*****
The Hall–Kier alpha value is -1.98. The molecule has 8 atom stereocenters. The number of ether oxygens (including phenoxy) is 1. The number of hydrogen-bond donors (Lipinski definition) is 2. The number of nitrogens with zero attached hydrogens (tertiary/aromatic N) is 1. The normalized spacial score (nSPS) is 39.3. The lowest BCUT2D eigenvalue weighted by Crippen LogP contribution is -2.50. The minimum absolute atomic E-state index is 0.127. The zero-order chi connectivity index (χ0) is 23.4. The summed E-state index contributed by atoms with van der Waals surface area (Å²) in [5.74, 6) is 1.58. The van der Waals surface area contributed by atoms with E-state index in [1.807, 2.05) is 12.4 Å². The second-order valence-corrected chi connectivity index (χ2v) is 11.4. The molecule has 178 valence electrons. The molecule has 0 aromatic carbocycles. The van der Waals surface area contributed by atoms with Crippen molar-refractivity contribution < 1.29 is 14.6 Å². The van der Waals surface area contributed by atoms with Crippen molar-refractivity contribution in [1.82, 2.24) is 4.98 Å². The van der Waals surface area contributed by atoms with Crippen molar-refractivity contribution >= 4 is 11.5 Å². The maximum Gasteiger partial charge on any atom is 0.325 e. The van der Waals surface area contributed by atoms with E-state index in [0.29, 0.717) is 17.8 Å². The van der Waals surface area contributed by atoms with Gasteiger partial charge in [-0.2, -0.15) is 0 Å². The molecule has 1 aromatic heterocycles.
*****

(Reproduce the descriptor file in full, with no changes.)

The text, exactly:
The Hall–Kier alpha value is -1.98. The molecule has 8 atom stereocenters. The number of ether oxygens (including phenoxy) is 1. The number of hydrogen-bond donors (Lipinski definition) is 2. The number of nitrogens with zero attached hydrogens (tertiary/aromatic N) is 1. The normalized spacial score (nSPS) is 39.3. The lowest BCUT2D eigenvalue weighted by Crippen LogP contribution is -2.50. The minimum absolute atomic E-state index is 0.127. The zero-order chi connectivity index (χ0) is 23.4. The summed E-state index contributed by atoms with van der Waals surface area (Å²) in [5.74, 6) is 1.58. The van der Waals surface area contributed by atoms with E-state index in [1.807, 2.05) is 12.4 Å². The second-order valence-corrected chi connectivity index (χ2v) is 11.4. The molecule has 178 valence electrons. The molecule has 0 aromatic carbocycles. The van der Waals surface area contributed by atoms with Crippen molar-refractivity contribution < 1.29 is 14.6 Å². The van der Waals surface area contributed by atoms with Crippen molar-refractivity contribution in [1.82, 2.24) is 4.98 Å². The van der Waals surface area contributed by atoms with Crippen molar-refractivity contribution >= 4 is 11.5 Å². The maximum Gasteiger partial charge on any atom is 0.325 e. The van der Waals surface area contributed by atoms with E-state index in [0.29, 0.717) is 17.8 Å². The van der Waals surface area contributed by atoms with Gasteiger partial charge in [-0.2, -0.15) is 0 Å². The molecule has 1 aromatic heterocycles.